Later On

A blog written for those whose interests more or less match mine.

Big banks are a big evil

with one comment

Cora Currier reports in Pro Publica:

Buried in the sweeping mortgage settlement with banks, for which final documents were filed this week, are five whistleblower cases that shed light on the litany of foreclosure abuses by the banks.

According to one suit, Bank of America allegedly passed bad loans on to the Federal Housing Administration. According to another, the bank allegedly denied qualified homeowners access to HAMP, the government’s loan modification program.

The suits were all settled as part of the overall $25 billion mortgage deal. They were filed under the False Claims Act, which provides incentives for whistleblowers to come forward in cases in which someone has defrauded the government. Whistleblowers can net up to 25 percent of the total settlement from False Claims suits, and in some of these cases, the reward is in the millions.

Details are available for four of the cases; documents in a fifth, against JPMorgan Chase, have not yet been filed in Massachusetts. While the cases were settled as part of the overarching agreement, they still have to be accepted by the courts in which they were originally filed. In reaching the settlements, none of the banks admits or denies the lawsuits’ allegations.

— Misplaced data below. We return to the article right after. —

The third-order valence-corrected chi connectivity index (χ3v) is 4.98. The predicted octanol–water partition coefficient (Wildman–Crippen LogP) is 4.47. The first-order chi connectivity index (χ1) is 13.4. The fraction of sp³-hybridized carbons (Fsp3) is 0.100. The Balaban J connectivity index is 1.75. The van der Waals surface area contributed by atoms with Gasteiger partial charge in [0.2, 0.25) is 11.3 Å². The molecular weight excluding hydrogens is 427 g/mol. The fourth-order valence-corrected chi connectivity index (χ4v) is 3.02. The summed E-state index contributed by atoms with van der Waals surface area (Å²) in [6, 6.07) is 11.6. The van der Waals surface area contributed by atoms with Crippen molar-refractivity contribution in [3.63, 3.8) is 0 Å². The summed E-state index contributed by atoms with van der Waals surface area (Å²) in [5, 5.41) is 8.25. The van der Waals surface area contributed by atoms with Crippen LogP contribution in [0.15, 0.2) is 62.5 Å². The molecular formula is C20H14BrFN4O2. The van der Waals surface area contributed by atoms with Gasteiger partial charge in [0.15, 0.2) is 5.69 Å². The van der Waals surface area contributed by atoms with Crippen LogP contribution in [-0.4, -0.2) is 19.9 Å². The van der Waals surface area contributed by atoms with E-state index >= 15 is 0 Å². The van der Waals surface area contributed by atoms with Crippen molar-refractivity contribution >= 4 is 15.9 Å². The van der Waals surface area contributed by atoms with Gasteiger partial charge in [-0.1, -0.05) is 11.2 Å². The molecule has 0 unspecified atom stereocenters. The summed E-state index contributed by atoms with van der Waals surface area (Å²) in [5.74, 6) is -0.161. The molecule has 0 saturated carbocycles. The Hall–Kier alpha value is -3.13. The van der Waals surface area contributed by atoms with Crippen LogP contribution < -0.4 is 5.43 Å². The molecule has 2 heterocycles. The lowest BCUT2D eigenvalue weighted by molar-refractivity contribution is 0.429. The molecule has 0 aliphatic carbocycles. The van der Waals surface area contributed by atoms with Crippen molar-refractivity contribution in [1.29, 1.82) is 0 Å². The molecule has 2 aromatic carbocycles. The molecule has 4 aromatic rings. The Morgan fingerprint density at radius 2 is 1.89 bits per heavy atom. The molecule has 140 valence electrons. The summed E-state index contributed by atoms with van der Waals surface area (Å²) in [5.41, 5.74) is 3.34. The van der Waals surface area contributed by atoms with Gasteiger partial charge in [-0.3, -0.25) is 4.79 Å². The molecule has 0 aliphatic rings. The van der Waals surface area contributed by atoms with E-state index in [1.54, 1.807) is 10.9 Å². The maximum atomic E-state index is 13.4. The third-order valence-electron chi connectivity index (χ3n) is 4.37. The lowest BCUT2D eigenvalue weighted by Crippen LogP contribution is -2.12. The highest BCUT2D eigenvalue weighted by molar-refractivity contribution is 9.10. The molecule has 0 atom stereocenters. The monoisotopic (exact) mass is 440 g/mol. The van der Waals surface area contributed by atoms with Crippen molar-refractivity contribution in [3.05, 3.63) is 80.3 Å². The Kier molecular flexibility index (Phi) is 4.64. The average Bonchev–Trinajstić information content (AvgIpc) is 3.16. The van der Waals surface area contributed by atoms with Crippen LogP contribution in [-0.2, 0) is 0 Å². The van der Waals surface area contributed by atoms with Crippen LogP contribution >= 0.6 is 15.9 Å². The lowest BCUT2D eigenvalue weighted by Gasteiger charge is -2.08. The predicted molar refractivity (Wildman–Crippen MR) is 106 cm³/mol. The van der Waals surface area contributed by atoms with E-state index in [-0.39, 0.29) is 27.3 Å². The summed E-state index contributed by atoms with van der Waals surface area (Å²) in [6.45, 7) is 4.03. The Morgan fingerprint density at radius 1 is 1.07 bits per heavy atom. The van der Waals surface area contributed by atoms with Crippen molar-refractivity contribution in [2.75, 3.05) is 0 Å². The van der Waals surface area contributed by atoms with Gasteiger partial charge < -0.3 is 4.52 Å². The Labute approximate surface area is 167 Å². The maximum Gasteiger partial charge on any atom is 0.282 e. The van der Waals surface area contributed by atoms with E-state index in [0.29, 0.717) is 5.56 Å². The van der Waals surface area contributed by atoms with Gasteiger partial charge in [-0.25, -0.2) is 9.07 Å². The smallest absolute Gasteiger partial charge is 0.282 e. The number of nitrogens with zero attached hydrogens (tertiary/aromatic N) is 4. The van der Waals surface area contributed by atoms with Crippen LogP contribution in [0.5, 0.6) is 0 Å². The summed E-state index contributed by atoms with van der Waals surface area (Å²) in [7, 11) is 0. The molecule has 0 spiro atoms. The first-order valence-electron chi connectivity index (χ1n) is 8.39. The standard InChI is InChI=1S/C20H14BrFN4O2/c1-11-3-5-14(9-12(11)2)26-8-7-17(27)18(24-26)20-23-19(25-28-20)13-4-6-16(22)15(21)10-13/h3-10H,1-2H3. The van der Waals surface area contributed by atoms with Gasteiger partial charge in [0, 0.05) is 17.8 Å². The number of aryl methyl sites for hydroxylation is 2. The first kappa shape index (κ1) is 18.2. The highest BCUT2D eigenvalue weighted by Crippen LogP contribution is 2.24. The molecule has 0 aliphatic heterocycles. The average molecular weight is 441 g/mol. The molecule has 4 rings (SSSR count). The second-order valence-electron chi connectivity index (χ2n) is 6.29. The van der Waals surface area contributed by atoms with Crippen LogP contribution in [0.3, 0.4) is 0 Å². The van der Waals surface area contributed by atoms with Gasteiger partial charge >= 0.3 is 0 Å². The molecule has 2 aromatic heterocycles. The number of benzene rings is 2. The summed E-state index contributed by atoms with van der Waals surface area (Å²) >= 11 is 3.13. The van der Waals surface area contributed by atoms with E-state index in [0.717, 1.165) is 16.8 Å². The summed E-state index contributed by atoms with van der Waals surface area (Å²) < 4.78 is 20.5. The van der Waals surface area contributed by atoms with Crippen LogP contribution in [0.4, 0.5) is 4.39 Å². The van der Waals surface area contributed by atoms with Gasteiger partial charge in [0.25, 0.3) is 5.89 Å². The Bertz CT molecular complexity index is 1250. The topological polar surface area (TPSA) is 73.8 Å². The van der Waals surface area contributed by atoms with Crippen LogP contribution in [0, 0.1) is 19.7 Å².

We’ve laid out the details of each case.

Countrywide Defrauded the FHA

Kyle Lagow worked at LandSafe, a contractor of Countrywide, which Bank of America bought in 2008. He brought a suit in 2009 alleging that the company systematically undermined the appraisal process for home loans in order to approve as many as possible: . . .

Continue reading. What’s odd is that loans for minority applicants seems to have nothing to do with it. Could that just be a smokescreen from the racist Republican Right? (Yes.)

Written by Leisureguy

16 March 2012 at 1:20 pm

Posted in Business, Government

One Response

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  1. Yowzers! An interesting yet puzzling article. It beggars belief that banks would resort to shady and illegal tactics to make bad loans. They do not seem to have done this prior to the early 2000s, but then suddenly changed course. But why?

    Why did the banks make loans in the first place to borrowers they knew, or should have known, could not afford to pay back the loan?

    And why did so many people buy houses they could not afford by any stretch of the imagination?

    Like

    Tbone

    16 March 2012 at 2:36 pm


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